Wisconsin’s Gov Signs Electric Vehicle Charging Network Bill

Wisconsin Governor Tony Evers recently signed Electric Vehicle Charging Network Bill of Wisconsin aimed at accelerating the establishment of an electric vehicle (EV) charging network across the state’s interstate system and major highways. These new laws unlock nearly $80 million in federal construction aid and simplify the process for gas stations, convenience stores, and other businesses to operate EV charging stations. The measures have garnered support from both businesses and environmentalists, positioning Wisconsin to enhance its EV charging infrastructure.

The funding primarily targets Level 3 charging stations, which enable passenger EVs to recharge in under an hour. Additionally, lower-level chargers are designed for overnight or day-long recharging. Federal guidelines recommend that charging stations be spaced no more than 50 miles apart.

According to Wisconsin Transportation Secretary Craig Thompson, this initiative will allow electric vehicle drivers in Wisconsin to access charging stations within a reasonable distance. Currently, the state boasts nearly 580 publicly accessible EV charging stations. With the $78.7 million in federal grants, the Wisconsin Department of Transportation plans to construct 65 high-speed charging stations along key corridors, leveraging the funding made available through the newly enacted laws by this Electric Vehicle Charging Network Bill.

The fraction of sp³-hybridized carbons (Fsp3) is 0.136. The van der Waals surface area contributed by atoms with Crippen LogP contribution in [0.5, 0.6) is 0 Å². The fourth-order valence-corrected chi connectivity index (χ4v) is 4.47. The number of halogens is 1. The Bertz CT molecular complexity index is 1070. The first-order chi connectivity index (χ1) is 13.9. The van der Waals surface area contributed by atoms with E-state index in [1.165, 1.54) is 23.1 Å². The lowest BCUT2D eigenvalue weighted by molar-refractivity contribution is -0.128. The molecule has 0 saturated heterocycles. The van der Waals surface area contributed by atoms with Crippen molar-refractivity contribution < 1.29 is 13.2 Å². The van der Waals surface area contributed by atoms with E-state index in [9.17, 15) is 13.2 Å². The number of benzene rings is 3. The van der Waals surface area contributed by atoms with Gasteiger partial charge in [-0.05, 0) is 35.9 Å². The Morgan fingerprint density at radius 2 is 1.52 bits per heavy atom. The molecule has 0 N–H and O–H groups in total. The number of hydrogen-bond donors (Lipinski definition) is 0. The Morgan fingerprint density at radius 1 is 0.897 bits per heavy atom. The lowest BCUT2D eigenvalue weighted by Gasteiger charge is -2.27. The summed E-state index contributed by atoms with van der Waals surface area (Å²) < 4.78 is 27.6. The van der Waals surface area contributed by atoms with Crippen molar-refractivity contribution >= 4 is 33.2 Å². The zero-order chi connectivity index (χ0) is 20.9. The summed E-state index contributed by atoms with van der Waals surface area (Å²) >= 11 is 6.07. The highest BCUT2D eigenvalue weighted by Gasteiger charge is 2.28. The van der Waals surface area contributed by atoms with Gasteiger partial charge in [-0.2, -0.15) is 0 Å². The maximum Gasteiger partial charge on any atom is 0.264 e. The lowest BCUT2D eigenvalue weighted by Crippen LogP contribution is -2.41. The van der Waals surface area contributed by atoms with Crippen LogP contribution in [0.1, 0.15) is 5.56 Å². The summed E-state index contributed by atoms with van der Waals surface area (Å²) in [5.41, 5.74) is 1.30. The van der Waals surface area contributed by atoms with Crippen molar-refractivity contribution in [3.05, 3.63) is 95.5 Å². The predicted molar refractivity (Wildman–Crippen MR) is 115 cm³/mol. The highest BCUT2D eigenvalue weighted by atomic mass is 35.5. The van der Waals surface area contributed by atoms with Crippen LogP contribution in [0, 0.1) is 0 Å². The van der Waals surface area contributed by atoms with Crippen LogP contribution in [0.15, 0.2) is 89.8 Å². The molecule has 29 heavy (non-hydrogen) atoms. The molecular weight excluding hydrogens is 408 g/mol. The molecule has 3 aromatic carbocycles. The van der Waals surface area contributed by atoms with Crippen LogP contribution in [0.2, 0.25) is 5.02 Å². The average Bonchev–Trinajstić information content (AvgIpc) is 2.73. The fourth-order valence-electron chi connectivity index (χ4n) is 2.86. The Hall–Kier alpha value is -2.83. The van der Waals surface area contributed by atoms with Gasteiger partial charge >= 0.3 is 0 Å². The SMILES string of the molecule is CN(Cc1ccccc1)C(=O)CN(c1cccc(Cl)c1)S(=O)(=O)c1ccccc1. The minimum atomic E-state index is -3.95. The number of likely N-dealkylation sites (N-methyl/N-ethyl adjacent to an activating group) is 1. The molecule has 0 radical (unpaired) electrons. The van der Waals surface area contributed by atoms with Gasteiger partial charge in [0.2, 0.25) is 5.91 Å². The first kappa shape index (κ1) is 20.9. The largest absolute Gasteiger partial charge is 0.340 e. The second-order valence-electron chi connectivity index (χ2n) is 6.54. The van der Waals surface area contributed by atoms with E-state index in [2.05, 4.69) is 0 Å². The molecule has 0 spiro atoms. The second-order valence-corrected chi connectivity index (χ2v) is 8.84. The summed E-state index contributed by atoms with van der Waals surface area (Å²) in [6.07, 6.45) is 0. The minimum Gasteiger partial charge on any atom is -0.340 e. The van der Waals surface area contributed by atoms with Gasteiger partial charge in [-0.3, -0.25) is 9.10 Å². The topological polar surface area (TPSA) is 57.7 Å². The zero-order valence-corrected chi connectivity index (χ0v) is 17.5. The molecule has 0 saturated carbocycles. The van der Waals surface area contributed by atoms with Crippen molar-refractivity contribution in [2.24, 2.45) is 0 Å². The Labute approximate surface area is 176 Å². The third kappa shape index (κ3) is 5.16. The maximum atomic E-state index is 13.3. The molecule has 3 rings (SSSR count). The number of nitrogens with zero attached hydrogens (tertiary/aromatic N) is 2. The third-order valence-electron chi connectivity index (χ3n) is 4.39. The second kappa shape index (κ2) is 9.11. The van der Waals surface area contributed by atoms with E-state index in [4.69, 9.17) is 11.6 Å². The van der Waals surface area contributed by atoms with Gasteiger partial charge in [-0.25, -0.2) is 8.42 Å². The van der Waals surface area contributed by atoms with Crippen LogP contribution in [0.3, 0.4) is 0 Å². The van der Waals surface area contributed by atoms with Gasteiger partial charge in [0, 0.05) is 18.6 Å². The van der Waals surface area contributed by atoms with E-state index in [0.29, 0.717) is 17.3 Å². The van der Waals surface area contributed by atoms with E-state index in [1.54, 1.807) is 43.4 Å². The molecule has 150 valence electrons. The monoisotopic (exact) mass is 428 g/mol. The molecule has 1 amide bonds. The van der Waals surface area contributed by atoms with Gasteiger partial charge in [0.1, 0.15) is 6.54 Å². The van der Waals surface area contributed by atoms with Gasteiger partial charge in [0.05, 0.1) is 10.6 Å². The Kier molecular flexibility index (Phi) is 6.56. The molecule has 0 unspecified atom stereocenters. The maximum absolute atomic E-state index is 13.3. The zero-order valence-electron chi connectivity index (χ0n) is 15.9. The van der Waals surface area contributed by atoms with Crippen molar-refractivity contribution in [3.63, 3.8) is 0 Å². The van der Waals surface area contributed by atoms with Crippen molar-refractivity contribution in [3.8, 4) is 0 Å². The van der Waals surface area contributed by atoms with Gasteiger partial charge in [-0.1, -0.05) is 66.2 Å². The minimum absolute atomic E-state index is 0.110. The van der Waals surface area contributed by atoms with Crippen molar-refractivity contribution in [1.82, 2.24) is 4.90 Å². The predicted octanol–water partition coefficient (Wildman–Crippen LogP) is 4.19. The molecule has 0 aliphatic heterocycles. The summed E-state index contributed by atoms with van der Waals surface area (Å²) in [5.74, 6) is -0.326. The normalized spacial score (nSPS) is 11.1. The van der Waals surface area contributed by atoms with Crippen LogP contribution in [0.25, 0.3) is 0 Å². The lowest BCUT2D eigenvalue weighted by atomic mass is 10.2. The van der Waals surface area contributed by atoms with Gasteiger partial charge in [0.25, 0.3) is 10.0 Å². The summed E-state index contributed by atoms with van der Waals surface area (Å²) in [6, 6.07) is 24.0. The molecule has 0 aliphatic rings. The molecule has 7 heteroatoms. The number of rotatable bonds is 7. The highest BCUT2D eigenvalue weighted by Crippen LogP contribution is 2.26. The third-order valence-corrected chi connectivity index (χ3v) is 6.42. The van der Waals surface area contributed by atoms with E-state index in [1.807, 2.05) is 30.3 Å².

One of the bills signed by Governor Evers establishes an EV infrastructure program, providing financial assistance to businesses for constructing charging stations over the next five years. Under this program, grant recipients can receive up to 80% coverage of costs, with the remaining 20% contributed by the businesses themselves.

The funding, amounting to $7.5 billion, was included in the 2021 infrastructure law to fulfill President Joe Biden’s goal to establish a national network of 500,000 publicly available chargers by 2030. These charging ports play a crucial role in Biden’s efforts to encourage drivers to transition away from gasoline-powered vehicles, which contribute to global warming.

However, progress on this network has been slow. Currently, Ohio and New York are the only states that have opened charging stations under the National Electric Vehicle Infrastructure program. As of mid-January, a total of 28 states, along with Puerto Rico, have either awarded contracts to build chargers or have accepted bids to do so.

EV charging stations operate by charging customers based on the amount of electricity used, measured in kilowatt-hours. This method is akin to fueling a vehicle with gasoline. However, Wisconsin law currently restricts utilities to charging per kilowatt-hour. Consequently, any business wanting to offer a charging station would need to be regulated as a utility.

To access federal funding, an exemption from this law was necessary. The Electric Vehicle Charging Network Bill signed by Governor Evers allows private businesses to sell electricity at charging stations based on kilowatt-hours without being regulated as a utility. Users of these charging stations would incur a 3-cent-per-kilowatt-hour tax. While local government entities and state agencies cannot operate public charging stations, they can establish their stations for charging their vehicles.

Governor Evers emphasized that Wisconsin need not choose between environmental protection and economic development. Instead, the state is committed to achieving both goals in its 21st-century economy.

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